The conversion of SARA’s 442.275 repeater to a multi-mode digital machine is complete. Barry KI8B, Marty N8XPK, Rick WB8UTW, Jason N8JDM, John N8CD, and Gary AA8CS assembled their gear for the job as planned on Saturday May 4th. Shortly after 8:15 the work began of removing the analog bits of the UHF machine and replacing them with the new gear. The Kenwood TKR-850 donated by N8XPK was put together with a Raspberry Pi and a digital multi-mode “Pi Hat” from repeater-builder.com.
Rather than just replace the hardware, we took the opportunity to re-arrange some of the equipment in the rack for better fit, and to re-route cabling to isolate power, RF, and audio lines. The technical committee declared the cabinet to be an RF adapter-free zone, and replaced all of the coaxial jumpers with new, custom-made cables that were put together on site with double-shielded, low loss, Teflon based coax and new connectors. Especially in a high power, full duplex system like a repeater, even the smallest flaw in an RF wiring can create noise that you might never see in a normal home station, so eliminating adapters and sub-standard cable is always the goal in a repeater. All of the cables were replaced on the VHF repeater in 2017 when we installed the new equipment, but the UHF machine was in need of an RF overhaul.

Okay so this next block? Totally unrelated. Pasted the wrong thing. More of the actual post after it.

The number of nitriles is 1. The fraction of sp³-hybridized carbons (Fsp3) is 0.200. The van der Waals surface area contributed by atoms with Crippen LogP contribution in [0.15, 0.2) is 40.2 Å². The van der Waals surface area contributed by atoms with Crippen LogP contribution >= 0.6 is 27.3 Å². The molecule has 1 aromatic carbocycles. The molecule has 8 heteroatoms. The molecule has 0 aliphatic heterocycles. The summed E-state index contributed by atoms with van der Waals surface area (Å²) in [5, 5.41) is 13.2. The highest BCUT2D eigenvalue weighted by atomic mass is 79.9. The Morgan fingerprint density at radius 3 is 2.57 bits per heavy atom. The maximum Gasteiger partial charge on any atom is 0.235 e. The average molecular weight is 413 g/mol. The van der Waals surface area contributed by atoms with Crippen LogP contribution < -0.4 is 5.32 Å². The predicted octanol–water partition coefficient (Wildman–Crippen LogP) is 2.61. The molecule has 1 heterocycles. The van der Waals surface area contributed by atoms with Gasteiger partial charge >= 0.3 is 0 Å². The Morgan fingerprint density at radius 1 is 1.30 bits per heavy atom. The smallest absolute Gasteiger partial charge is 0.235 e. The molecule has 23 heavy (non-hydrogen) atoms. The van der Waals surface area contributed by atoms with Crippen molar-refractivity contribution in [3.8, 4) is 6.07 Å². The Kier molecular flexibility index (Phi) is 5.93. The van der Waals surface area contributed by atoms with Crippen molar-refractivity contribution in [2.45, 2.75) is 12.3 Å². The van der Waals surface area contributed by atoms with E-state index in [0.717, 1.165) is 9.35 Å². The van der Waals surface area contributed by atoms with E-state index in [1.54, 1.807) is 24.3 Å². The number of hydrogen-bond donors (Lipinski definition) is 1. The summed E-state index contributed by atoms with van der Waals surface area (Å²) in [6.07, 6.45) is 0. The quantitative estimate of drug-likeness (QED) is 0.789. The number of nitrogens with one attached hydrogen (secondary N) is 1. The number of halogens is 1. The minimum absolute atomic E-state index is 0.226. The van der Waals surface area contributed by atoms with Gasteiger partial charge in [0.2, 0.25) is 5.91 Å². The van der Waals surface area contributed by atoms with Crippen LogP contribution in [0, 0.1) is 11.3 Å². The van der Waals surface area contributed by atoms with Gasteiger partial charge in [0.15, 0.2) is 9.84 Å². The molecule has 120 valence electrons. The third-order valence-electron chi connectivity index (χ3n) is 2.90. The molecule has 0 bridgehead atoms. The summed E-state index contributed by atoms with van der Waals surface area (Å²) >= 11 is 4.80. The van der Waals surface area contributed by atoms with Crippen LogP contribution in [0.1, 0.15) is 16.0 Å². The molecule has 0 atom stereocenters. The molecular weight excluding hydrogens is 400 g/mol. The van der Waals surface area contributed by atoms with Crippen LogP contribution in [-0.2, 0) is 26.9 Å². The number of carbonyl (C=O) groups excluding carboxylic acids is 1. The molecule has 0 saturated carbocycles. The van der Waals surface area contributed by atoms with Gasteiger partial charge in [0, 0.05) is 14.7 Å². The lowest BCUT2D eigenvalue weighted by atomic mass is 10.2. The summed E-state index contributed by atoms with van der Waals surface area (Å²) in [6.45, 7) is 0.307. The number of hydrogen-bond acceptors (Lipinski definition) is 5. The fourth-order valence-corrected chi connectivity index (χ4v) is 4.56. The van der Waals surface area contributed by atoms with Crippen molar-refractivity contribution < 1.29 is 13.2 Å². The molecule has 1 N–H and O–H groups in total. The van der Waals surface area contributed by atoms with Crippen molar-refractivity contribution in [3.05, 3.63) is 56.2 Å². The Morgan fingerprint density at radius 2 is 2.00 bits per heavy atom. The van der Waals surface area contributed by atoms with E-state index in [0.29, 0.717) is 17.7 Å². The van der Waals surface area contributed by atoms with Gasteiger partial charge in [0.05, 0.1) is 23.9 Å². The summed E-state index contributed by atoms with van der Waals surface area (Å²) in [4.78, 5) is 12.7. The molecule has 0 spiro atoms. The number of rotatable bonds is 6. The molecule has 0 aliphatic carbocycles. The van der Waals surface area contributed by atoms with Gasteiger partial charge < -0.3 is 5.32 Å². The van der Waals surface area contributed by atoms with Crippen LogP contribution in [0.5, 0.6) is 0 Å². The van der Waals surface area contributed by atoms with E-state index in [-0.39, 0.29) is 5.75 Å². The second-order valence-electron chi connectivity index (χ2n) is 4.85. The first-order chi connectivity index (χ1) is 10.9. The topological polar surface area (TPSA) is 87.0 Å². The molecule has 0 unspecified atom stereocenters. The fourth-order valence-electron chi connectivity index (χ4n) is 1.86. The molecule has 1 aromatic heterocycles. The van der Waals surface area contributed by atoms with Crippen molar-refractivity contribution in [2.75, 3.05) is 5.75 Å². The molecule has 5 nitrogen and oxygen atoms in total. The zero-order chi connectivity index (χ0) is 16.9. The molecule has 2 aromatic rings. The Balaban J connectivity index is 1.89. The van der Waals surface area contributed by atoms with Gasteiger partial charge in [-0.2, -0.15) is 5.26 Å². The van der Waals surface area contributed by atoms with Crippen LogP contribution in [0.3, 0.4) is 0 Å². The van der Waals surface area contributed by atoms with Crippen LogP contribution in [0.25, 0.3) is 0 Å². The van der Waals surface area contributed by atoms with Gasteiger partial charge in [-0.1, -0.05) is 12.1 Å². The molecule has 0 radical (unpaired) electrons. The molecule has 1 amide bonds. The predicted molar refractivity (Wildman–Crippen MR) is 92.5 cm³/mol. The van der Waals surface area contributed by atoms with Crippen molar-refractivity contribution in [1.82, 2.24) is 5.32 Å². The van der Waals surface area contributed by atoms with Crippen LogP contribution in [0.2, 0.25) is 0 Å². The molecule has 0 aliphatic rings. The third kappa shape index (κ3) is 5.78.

With several of the components of SARA’s repeater systems moved and re-mounted in the rack, enough room was made to mount the UHF amplifier inside the cabinet. This cleaned up the system and wiring even more.
With everything re-positioned and re-cabled in the rack, SARA’s VHF and UHF repeaters were returned to service and tested.
The new system supports 4 digital modes, DMR, DSTAR, YSF, and P25. If you’d like to use the new system, check out the details from under the menu “Repeaters & Nets”, then “Digital Repeater Info”. There you’ll find links to the current status of the UHF repeater, an introduction to the digital system, and some tips and guidelines for using the repeaters on DMR, DSTAR, and YSF . There’s also information on what the systems are linked to and a few digital-mode nets you might be interested in tuning into. An updated overview of our site and our system is on the website, and even more details are on the repeater details page. All of these are living documents, so check back often for usage and programming tips and details for getting the most out of our repeaters.